The Chase Sapphire Preferred® Card, which has just a $95 annual fee and is one of our favorite cards for those new to travel rewards, is currently offering an 60,000-point sign-up bonus after spending $4,000 in the first three months. So, just from this sign-up bonus, you’d have more than enough points to cover the cost of two Universal tickets at the same rate we were charged.
For the cost of the express passes, I used my American Express Membership Rewards points to erase the $340 charge with about 56,000 points. The Platinum Card currently comes with a welcome bonus offer of 100,000 Membership Rewards points after spending $6,000 in the first six months of holding the card. While redeeming Amex Membership Rewards points to wipe costs off your statement isn’t the best value use of your points (you’ll get far better value by transferring them to travel partners), it can be a good option. For us, it made sense to redeem Membership Rewards points this way in order to make our Universal trip more affordable — and more enjoyable.
If we were to have paid for our entire ticket package (base tickets, Horror Nights admission and express passes), it would have cost $1,049 for two. However, by using travel rewards that I was able to earn from a range of travel credit cards, we were able to redeem points to help us cover the cost of our trip. We ended up paying just $160 out of pocket, representing about an 85% savings on the cash cost of the tickets for our trip.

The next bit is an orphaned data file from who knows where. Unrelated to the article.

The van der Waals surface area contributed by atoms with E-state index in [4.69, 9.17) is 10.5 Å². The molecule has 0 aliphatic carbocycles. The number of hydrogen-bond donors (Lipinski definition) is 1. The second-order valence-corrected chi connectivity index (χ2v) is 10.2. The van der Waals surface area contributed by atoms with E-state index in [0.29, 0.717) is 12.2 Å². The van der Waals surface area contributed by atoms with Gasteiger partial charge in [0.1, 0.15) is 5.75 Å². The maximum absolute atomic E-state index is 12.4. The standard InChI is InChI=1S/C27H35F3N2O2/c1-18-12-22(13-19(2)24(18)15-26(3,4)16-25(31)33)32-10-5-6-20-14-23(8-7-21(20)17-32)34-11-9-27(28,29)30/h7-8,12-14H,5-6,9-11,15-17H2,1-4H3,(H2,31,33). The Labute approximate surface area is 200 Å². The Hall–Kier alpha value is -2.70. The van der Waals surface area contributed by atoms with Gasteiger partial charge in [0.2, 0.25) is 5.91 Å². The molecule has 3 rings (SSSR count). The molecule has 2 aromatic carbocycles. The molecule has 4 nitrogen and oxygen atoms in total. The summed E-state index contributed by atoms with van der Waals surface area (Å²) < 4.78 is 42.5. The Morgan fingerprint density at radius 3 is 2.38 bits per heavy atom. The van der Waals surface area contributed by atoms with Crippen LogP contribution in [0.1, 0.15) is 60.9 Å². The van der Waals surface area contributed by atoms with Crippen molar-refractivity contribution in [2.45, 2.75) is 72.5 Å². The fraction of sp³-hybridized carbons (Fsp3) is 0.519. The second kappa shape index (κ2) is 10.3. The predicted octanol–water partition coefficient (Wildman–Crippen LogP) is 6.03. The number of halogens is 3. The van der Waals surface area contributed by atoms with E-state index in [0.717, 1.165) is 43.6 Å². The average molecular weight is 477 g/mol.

The final calculation — and how you can do it too
Without travel rewards, the total price tag for this trip would have been a whopping $2,077 for my wife and me. Instead, we paid just $460.40 out of pocket — a savings of $1,616.60, or roughly 78%.
That’s huge, especially with Orlando vacations only becoming more and more expensive and in demand as travel rebounds. Thankfully, our savings are easy to re-create if you’re looking to plan a trip of your own this summer — or for 2022 Halloween Horror Nights at Universal.
When it comes to point currencies like Chase Ultimate Rewards and American Express Membership Rewards, you’ll typically get the most value out of transferring them to airline and hotel partners. However, that’s not your only option. If you’re looking to save on your next Orlando theme park vacation, you can redeem your points to wipe charges off your statement or purchase tickets through travel portals. When it comes to travel rewards, your options are practically endless.